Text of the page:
When wrapping the artwork, the first layer should be a material such as Tyvek (which is PH neutral and inert), before adding bubble wrap (bubble texture facing outwards so as not to cause impressions on the artwork). It should be ensured that the corners have protection in place, this can be made from cardboard or foam.

A painting should not be wrapped tightly, as this might cause the canvas to warp and put extra strain on the piece. It may also make it harder to safely unwrap in the future. The artwork should be wrapped securely, but without too much pressure.

Oil paintings should be placed in a wooden box or crate, built to the dimensions of the specific artwork. This is most important for very heavy or highly delicate pieces, such as those with impasto.

Contemporary artworks and those recently created that may not yet be fully dried need additional care and attention. It is often the case that inappropriate materials, such as blankets, are used to wrap such pieces resulting in those materials bonding to the paint layer.  This can cause issues such as wool fibres from the blankets being stuck onto the surface, leading to losses when trying to remove it. This can result in insurance claims and sometimes disputes as to who is liable.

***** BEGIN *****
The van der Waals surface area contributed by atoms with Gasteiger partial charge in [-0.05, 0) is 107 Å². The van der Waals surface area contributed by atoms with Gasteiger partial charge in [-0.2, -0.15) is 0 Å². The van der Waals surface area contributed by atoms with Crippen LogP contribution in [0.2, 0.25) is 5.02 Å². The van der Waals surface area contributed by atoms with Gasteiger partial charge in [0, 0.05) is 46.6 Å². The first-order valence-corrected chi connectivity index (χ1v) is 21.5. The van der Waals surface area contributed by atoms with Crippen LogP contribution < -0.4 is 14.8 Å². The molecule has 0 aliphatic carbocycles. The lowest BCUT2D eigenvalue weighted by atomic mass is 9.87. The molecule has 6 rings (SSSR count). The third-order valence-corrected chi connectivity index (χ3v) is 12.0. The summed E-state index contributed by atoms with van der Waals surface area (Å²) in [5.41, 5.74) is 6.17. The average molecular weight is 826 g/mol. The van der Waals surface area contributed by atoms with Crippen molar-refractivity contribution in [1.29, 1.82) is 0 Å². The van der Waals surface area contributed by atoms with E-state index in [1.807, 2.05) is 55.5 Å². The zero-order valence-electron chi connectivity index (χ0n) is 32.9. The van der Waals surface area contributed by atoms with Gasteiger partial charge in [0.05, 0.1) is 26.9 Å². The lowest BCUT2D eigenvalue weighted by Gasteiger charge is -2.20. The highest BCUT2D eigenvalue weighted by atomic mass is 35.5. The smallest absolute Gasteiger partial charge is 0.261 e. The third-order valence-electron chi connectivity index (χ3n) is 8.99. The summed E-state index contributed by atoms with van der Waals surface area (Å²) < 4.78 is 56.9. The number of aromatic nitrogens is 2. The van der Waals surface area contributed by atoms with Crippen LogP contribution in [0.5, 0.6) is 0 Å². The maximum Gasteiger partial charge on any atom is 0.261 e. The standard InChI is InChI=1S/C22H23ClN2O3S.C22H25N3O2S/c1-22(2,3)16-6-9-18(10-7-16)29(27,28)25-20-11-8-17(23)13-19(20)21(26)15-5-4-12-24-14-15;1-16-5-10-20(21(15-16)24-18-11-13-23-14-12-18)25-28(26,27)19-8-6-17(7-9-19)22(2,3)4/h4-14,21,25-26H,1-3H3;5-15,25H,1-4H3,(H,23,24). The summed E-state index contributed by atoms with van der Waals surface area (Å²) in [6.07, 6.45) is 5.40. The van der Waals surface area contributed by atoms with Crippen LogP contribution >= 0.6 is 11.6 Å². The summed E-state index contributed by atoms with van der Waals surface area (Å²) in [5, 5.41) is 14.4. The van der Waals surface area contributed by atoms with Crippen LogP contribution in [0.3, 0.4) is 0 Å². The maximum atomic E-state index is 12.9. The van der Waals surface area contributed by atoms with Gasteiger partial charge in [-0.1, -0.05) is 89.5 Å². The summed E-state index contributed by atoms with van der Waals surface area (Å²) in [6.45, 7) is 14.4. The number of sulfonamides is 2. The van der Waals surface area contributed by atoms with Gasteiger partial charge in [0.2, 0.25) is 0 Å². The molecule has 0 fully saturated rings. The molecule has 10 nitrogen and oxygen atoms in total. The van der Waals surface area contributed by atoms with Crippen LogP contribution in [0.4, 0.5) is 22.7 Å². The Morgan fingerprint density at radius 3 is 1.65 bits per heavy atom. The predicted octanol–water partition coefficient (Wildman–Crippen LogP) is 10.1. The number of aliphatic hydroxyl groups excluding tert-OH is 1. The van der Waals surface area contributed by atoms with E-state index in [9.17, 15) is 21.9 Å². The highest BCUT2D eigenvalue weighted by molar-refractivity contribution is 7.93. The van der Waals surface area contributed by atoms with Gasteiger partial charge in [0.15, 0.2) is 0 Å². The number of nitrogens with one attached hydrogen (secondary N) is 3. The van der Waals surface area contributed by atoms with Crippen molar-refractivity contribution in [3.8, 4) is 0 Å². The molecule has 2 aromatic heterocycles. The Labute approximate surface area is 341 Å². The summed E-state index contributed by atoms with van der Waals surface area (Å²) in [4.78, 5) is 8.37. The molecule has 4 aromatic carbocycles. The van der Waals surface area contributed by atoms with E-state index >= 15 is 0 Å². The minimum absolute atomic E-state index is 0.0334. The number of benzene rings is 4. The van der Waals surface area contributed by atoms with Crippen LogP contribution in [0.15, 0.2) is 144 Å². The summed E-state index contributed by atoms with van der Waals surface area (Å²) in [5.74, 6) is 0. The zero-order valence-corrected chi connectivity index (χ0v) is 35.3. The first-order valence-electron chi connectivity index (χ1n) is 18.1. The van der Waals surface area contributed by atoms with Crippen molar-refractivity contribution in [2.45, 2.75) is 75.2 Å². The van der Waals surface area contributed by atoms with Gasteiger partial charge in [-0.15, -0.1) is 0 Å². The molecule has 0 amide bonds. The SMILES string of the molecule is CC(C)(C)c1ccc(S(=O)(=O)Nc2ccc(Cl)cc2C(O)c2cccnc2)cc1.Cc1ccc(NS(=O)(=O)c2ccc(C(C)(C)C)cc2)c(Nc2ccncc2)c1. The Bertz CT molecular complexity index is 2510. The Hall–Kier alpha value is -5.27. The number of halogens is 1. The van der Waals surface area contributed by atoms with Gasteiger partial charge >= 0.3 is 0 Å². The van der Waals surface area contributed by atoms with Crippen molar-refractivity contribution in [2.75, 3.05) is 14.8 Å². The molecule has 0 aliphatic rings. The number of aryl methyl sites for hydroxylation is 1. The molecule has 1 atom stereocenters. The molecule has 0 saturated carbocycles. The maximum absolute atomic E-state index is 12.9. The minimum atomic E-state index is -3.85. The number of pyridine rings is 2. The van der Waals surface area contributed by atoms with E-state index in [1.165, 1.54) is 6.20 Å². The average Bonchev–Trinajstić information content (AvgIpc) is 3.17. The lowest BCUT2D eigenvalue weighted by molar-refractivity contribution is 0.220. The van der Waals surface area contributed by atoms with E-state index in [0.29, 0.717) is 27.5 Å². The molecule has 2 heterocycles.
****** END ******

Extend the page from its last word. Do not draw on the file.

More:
4. Position securely against a flat surface

If there is not a custom box or crate for the painting to stand securely within, it can be stored between two pieces of strong cardboard or wooden panels to avoid accidental damage. As long as the painting is flat and away from any hazards or uneven pressure, it can be placed upright or laid down with the painted side facing up.

 

5. Maintain the storage conditions

The longevity of the painting is dependent on the environmental factors of the storage space being properly maintained. As long as these conditions are met, the risk of damage during storage is significantly reduced. Check the area frequently for any changes, as mould and other infestations can sometimes occur rapidly if unnoticed.

If artworks are of value, consider art-specific storage so that the chances of damage are significantly reduced.

 

If we can be of assistance with reviewing artwork and the glazing options to ensure the greatest protection, please contact us for further advice.